Cliff Clavins of the world aside, it's true this past year has called for a lot of rethinking of how we manage employees and workflows in our culture.
"Philisophical thinking," says Leask, can help to sort out priorities in these challenging times.
I take particular note of number 3 of her 6 supporting arguments: Inclusivity. "Fresh ideas are in high demand right now, and philosophy provides a safe space for them to be introduced, explored, improved upon and implemented."
So, allow me to wax philosophical.
Is it enough to go to the same one to five senior people in an organization to discuss how things should be, or do we have to look beyond? One direction to look is downward in the org chart, a perspective changer the value of which is illustrated in the TV series Undercover Boss. A big barrier to this is still the pervasive labour-management think most organizations still seem stuck in, a vision in which employees are thought of as basically worker bees and top-down is the only direction of import.
By inclusivity, I think Leask is also getting at diversity. Given the complexion of the workforce, one wonders if the overwhelmingly creamy complexions that have traditionally risen to the top don't need a reality check. A stellar example of this type of philosophy has appeared in the unlikeliest of places, the United States government, where Donald Trump's sea of old white men is being replaced with a rainbow coalition of leaders, including a Latino in charge of homeland security. If any of us have ever wondered, "What difference does it make?" I think we're about to find out.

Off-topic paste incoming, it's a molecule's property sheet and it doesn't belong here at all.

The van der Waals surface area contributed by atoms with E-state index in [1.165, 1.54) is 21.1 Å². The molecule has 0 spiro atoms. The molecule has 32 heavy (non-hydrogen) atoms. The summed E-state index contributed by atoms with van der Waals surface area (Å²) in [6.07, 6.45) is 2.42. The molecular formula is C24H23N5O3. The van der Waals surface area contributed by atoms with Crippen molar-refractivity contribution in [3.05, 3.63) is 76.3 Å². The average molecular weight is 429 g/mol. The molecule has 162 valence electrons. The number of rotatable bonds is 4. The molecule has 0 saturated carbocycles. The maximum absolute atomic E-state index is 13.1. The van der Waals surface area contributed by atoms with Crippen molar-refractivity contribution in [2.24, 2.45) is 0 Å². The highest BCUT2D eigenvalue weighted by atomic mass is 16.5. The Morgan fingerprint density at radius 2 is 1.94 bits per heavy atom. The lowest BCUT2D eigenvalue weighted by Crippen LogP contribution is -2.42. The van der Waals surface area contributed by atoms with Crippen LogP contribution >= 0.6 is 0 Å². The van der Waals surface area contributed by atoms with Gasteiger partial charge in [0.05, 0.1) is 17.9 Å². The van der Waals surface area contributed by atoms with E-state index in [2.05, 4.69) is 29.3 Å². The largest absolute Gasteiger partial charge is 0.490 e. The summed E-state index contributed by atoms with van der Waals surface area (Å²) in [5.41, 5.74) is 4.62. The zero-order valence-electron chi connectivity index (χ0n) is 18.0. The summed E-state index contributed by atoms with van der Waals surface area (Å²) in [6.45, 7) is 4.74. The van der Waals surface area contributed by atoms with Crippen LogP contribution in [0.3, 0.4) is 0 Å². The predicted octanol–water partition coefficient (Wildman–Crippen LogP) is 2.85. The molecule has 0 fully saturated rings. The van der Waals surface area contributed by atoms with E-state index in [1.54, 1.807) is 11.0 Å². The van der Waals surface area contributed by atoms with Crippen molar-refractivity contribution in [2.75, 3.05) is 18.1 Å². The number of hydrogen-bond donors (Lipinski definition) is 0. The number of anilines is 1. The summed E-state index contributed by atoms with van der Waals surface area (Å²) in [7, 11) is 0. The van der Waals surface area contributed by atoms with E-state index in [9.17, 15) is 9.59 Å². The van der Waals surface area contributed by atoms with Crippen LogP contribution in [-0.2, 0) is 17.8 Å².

I know blogs usually have at least 3 points to make as a matter of form, but heck, the above two points are taking decades to make any headway in the popular consciousness, so I think I'll leave it at that.
In closing, I agree with Leask's premise, and would build on it by calling to bring back the virtual water cooler. Why not have a zoom meeting once a week where employees can come and just chill? Set up a bunch of breakout rooms with trending topics and let them self-select their interest, if so inclined.
Talk about the weather, the binging you're doing, a book you read. Re-introduce the social we're all missing and become your employees' favorite place to be! Wouldn't that be a change in dynamic, especially in this pandemic?
Philosophically speaking, I mean.
Mitch (Black lives still matter.)
Link: Why We Need Philosophers In the Workplace